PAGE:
Two stage test for invalidating a law australia updating clause used in instead of trigger

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[2019] (hereinafter CAAT), the Court of Appeal invalidated the UK government’s decision to grant licences for the sale of military equipment to Saudi Arabia for possible use in the conflict in Yemen.The court found that the government had violated Article 2.2 of the EU Common Council Position 2008/944/CGSP, as adopted in the Secretary of State’s 2014 Guidance.Equating this ground of review with ‘rationality’ adds nothing to our understanding of that ground of review.It also means that rationality review has no distinct meaning in UK public law.The court emphasised that ‘the only legal error which is alleged to have been committed is founded on the public law doctrine of irrationality’ and that rationality refers to the decision-making process, and in our case – the duty to take into account all relevant considerations (para 57).The problem is that not taking all relevant considerations into account is a distinct, well-established ground of judicial review in public law.That, according to the court, made the decision-making process irrational and therefore illegal.The court invalidated the granting of the licenses – but allowed the Secretary of State to reconsider his decision, by taking into account the historic pattern of breaches of international humanitarian law on the part of the coalition.

(4) Rationality as a mega ground of judicial review that covers more specific grounds of review such as acting in bad faith, acting capriciously or arbitrarily etc.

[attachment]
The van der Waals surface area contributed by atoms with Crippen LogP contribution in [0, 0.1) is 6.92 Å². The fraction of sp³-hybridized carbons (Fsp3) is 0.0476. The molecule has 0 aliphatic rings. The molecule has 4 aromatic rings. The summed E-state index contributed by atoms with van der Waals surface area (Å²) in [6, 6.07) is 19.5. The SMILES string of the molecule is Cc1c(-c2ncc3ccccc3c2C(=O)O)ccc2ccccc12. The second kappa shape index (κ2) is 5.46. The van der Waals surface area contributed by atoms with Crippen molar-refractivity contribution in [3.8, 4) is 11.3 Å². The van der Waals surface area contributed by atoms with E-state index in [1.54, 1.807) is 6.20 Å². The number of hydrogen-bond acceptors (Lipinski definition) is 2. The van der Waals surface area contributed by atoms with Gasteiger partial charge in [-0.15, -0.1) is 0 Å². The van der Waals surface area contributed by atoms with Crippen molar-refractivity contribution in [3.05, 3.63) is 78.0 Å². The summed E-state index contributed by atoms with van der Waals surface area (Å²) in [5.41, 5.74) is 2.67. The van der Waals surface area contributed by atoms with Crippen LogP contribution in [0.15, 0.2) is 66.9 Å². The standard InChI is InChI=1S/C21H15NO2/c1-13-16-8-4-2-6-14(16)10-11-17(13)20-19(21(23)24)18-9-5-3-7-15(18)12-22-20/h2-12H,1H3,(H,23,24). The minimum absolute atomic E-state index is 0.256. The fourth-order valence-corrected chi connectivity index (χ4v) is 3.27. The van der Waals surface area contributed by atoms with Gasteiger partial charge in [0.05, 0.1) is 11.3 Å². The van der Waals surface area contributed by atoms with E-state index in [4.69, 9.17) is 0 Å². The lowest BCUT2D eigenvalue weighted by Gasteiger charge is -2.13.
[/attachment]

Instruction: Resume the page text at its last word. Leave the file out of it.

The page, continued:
For this view see also in , where Lord Sumption held that ‘a test of rationality…

imports a requirement of good faith, a requirement that there should be some logical connection between the evidence and the ostensible reasons for the decision, and (which will usually amount to the same thing) an absence of arbitrariness, of capriciousness or of reasoning so outrageous in its defiance of logic as to be perverse’ ( (2018), especially by Lord Carnwath and Lord Sumption who asserted that it is irrational to treat like cases differently – if there is no ‘objective justification’ for the different treatment .

It is common to refer to the principle of proportionality as a four-stage test which includes legitimate aim; suitability (or rational connection); necessity (or applying the least intrusive measure); and proportionality in the narrow sense (proportionality stricto sensu).

When we apply the second stage that sets the suitability or rationality test we are asking whether the means (that is, interfering with a protected right or interest) can achieve the legitimate aim of the law or of the administrative decision.

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